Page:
What Was the Worst War in Ancient Greece?

Ancient Greece has had its fair share of wars, each with their own complexities and consequences. However, there was one war that stood out as the most disastrous and consequential – the Peloponnesian War.

This was a war fought between Athens and Sparta that lasted for 27 years, from 431 BCE to 404 BCE. It was a war that saw the destruction of many Greek cities, the weakening of Athens’ power, and ultimately paved the way for the rise of Macedon.

The Causes of the Peloponnesian War

The Peloponnesian War was caused by a number of factors, including economic tensions between Athens and other Greek city-states, political tensions between democratic Athens and oligarchic Sparta, and Athenian imperialism.

One major factor was Athens’ control over trade in the Aegean Sea, which threatened Sparta’s interests as an agricultural power. The two city-states also had different political systems – Athens being a democracy while Sparta an oligarchy – which led to ideological clashes.

The Course of the Peloponnesian War

The Peloponnesian War can be divided into three phases. The first phase began in 431 BCE when Sparta invaded Attica, the region surrounding Athens. This forced Athenians to retreat behind their walls which led to a deadly plague outbreak in Athens that killed thousands including their leader Pericles.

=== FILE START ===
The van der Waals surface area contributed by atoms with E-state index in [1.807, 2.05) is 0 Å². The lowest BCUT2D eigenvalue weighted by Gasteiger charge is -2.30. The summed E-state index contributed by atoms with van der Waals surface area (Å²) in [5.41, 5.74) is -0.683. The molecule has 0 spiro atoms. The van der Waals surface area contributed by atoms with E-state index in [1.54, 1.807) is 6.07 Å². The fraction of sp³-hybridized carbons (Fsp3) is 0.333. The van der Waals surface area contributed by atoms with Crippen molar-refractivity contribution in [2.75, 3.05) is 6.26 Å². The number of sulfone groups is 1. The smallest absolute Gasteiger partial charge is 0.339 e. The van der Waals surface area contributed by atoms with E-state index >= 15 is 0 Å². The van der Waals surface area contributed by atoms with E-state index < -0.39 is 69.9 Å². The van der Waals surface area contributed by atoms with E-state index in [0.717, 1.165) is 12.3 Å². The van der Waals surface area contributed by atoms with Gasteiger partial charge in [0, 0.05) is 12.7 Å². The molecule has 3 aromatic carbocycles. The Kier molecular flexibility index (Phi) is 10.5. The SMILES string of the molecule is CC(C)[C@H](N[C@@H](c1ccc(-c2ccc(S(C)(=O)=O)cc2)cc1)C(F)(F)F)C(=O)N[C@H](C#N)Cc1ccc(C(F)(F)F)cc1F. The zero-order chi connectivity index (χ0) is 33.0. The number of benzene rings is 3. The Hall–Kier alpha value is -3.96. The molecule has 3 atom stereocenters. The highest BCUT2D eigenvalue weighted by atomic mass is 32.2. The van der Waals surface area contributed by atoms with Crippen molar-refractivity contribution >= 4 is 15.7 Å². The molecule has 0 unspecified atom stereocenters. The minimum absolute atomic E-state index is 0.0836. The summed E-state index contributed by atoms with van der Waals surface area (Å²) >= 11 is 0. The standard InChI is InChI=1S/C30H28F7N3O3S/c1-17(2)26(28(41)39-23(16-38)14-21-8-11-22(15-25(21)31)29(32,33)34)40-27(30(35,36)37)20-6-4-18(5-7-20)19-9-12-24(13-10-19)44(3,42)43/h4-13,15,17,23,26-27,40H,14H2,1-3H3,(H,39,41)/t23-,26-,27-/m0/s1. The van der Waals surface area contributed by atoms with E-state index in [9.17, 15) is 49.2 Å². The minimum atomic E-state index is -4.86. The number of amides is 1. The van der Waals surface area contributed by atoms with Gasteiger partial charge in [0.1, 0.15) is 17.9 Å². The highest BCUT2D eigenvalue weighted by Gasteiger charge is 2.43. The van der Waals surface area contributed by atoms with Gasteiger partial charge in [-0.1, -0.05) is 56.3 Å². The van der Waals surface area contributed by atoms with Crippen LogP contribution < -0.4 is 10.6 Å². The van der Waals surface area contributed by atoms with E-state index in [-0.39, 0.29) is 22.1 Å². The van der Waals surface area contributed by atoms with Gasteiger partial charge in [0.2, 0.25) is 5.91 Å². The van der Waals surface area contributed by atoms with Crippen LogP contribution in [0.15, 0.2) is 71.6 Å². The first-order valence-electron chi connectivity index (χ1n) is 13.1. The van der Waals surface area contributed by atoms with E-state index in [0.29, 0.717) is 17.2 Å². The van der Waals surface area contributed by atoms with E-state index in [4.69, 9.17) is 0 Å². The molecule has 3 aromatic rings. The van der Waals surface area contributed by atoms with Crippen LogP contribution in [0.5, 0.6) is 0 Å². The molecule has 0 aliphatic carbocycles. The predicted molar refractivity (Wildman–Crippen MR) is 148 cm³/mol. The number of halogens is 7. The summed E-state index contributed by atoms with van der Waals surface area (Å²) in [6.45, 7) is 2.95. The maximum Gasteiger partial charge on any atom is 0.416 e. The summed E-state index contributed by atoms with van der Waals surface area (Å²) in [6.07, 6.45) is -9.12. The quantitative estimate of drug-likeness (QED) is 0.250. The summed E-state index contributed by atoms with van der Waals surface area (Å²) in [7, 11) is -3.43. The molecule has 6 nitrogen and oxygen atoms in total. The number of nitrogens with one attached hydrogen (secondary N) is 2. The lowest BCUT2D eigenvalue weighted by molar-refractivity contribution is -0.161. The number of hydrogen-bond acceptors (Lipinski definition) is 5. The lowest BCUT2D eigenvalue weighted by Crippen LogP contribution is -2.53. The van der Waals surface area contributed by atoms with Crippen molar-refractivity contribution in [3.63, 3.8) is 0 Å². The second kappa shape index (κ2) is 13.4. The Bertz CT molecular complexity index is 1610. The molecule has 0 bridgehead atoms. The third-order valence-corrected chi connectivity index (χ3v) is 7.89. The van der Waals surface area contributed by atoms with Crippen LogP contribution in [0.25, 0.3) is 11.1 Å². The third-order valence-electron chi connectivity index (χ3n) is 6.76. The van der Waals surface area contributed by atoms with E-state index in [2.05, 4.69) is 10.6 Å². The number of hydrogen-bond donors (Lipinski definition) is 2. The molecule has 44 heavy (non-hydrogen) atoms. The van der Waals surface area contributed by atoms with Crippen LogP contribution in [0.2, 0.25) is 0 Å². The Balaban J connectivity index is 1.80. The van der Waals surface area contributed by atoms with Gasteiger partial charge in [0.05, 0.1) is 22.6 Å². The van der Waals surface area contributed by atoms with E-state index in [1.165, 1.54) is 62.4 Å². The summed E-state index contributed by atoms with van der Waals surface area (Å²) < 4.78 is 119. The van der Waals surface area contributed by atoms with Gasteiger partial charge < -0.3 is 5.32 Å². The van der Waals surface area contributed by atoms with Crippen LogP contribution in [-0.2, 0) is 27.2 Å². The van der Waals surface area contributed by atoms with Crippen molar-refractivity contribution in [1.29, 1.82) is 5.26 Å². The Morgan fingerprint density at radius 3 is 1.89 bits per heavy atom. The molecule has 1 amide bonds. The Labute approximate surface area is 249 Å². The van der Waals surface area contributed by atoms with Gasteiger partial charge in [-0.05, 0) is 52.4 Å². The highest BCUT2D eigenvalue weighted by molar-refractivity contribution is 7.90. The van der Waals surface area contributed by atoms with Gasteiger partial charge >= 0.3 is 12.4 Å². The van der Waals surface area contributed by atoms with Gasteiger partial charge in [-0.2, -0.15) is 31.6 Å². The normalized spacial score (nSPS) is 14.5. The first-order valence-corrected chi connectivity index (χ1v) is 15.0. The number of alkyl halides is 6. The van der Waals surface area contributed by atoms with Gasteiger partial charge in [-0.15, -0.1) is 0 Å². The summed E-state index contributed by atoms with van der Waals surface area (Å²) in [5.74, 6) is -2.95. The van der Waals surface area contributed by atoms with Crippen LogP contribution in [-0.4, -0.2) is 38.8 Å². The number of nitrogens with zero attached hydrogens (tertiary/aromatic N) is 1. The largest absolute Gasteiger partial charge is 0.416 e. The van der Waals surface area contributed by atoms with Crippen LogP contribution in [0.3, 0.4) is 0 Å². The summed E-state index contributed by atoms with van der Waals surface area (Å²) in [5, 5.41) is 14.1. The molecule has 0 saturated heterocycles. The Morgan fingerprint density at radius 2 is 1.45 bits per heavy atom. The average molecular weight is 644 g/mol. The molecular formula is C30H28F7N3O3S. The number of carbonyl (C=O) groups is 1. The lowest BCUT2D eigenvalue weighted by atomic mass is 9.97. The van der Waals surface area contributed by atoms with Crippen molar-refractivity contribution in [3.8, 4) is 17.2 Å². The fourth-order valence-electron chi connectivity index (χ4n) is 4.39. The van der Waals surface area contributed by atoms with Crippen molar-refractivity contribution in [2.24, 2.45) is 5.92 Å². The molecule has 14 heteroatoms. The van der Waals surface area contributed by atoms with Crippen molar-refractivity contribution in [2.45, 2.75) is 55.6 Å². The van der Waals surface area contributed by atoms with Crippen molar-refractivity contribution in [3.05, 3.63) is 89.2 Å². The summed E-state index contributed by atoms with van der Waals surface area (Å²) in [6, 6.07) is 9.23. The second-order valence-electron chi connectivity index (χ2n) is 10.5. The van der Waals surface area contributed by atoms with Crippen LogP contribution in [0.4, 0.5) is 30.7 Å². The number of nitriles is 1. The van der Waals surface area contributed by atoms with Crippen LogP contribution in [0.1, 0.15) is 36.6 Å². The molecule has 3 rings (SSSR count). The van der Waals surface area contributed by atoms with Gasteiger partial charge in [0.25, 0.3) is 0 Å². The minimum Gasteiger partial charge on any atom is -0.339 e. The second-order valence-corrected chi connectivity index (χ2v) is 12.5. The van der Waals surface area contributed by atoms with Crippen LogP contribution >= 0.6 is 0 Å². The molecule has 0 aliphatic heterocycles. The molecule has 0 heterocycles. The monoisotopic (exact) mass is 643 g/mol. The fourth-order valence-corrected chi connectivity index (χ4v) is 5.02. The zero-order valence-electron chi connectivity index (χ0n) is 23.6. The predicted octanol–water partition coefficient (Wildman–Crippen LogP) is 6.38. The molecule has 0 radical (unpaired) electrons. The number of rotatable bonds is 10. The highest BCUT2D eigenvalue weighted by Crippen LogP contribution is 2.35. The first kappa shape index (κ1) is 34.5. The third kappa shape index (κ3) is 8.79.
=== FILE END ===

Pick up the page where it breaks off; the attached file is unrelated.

In the second phase (413-404 BCE), Athens began attacking Syracuse in Sicily to expand its empire while Sparta secured support from Persia which led to a blockade of Athens by sea. In 405 BCE, Athenians were defeated in battle leading to their surrender bringing an end to this phase.

The third phase (404 BCE) marked the end of the war when Sparta defeated Athenians completely causing them great loss and humiliation.

Consequences of the Peloponnesian War

The Peloponnesian War had far-reaching consequences for Greece. It led to the weakening of Athens, the loss of many Greek lives, and the destruction of many cities. Athens lost its empire and its power was greatly diminished.

The war also paved the way for Macedonian expansion under Philip II and ultimately his son Alexander the Great who conquered Greece in 338 BCE. This led to Greece losing its independence until its liberation in the 19th century.


In conclusion, the Peloponnesian War was undoubtedly the worst war in ancient Greece. It lasted for nearly three decades, caused great devastation and loss of life, weakened Athens’ power, and paved the way for foreign rule over Greece. The lessons learned from this war continue to shape our understanding of conflict resolution in today’s world.